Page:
Politics

Pennsylvania Supreme Court Rules Against Trump Campaign In Ballot Observers Claim

(Photo by OLIVIER TOURON/AFP via Getty Images)

Font Size:

The Pennsylvania Supreme Court rejected Tuesday the Trump campaign’s claim that Philadelphia violated state election law regarding ballot observers.

In a 5-2 decision, the court rejected the campaign’s claim that in Philadelphia Republican election observers weren’t able to get close to the vote counting tables to ensure that election workers were correctly tabulating the votes, according to NBC News.

Attorney Jeremy Mercer testified that while he was in the counting room and could see what was going on, he was not able to see the declarations on the ballot envelopes, according to the ruling.

PHILADELPHIA, PENNSYLVANIA - NOVEMBER 06: Protesters, police, members of the media and others converge outside of the Philadelphia Convention Center as the counting of ballots continues in the state on November 06, 2020 in Philadelphia, Pennsylvania. Joe Biden took the lead in the vote count on Friday morning from President Trump, bringing him one step closer to winning the election. (Photo by Spencer Platt/Getty Images)

PHILADELPHIA, PENNSYLVANIA – NOVEMBER 06: Protesters, police, members of the media and others converge outside of the Philadelphia Convention Center as the counting of ballots continues in the state on November 06, 2020 in Philadelphia, Pennsylvania. Joe Biden took the lead in the vote count on Friday morning from President Trump, bringing him one step closer to winning the election. (Photo by Spencer Platt/Getty Images)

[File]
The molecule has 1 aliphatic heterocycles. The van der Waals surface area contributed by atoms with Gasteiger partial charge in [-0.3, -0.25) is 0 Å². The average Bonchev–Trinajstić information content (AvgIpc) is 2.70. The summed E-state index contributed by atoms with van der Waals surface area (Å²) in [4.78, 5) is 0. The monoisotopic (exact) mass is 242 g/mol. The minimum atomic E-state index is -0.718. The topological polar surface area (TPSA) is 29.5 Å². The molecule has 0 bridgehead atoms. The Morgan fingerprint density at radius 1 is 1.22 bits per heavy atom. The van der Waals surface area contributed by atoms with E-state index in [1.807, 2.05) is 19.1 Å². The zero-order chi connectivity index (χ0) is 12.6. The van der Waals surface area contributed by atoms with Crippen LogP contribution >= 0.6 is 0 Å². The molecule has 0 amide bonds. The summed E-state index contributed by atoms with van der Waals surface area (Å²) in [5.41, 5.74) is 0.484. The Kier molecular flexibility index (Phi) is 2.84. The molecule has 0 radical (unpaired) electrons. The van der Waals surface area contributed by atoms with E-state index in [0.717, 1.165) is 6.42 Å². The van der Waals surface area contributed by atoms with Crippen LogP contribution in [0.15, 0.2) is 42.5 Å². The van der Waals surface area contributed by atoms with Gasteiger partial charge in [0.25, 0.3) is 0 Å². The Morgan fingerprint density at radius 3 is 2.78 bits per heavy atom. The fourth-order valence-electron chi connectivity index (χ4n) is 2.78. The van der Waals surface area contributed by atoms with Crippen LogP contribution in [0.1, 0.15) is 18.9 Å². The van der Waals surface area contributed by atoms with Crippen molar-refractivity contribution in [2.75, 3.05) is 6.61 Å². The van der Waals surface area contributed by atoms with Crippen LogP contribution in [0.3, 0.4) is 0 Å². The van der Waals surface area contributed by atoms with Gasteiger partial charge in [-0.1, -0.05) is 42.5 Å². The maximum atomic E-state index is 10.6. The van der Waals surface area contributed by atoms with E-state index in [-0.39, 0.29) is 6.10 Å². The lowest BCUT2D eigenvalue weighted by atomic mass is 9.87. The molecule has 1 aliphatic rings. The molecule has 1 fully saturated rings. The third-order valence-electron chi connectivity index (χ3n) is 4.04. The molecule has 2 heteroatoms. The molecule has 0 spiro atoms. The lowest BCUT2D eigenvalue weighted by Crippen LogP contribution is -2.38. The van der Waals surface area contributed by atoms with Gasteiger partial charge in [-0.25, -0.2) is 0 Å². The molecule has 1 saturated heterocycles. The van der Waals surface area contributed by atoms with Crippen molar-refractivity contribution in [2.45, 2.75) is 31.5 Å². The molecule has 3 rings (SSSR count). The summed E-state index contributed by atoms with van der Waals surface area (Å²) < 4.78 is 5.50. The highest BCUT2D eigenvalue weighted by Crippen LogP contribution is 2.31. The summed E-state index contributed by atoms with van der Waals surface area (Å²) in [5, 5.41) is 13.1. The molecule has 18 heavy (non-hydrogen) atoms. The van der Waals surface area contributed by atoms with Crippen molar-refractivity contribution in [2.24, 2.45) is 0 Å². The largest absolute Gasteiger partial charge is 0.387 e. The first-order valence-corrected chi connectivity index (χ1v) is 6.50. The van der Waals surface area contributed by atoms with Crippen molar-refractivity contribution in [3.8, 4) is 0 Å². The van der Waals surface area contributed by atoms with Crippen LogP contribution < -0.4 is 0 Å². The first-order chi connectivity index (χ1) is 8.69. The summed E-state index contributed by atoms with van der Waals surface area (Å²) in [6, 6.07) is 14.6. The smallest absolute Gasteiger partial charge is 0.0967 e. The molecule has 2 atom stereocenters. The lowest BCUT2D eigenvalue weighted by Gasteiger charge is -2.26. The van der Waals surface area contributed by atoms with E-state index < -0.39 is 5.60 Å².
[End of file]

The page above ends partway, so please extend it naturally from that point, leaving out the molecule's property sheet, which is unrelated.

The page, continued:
Pennsylvania Supreme Court Justice Debra Todd, who authored the 20-page opinion, said that Pennsylvania Judge Christine Fizzano Cannon wrongly ruled that election observers were kept too far from the vote-counting process. Cannon, a Republican, said poll watchers could be within 6 feet of ballot counters rather than just anywhere in the room. (RELATED: Here’s What’s Actually In Trump’s Pennsylvania Lawsuits)

However, Todd said that state law did not designate where Mercer or any other observer could be, and that state law only requires observers must be allowed in the room but does not set a minimum distance between observers and counting tables.

The ruling said the county election board gets to make these types of decisions, and in the case of Philadelphia, the local board “fashioned these rules based on its careful consideration of how it could best protect the security and privacy of voters’ ballots, as well as safeguard its employees and others who would be present during a pandemic.”

President-elect Joe Biden won the state by at least 74,000 votes, according to NBC.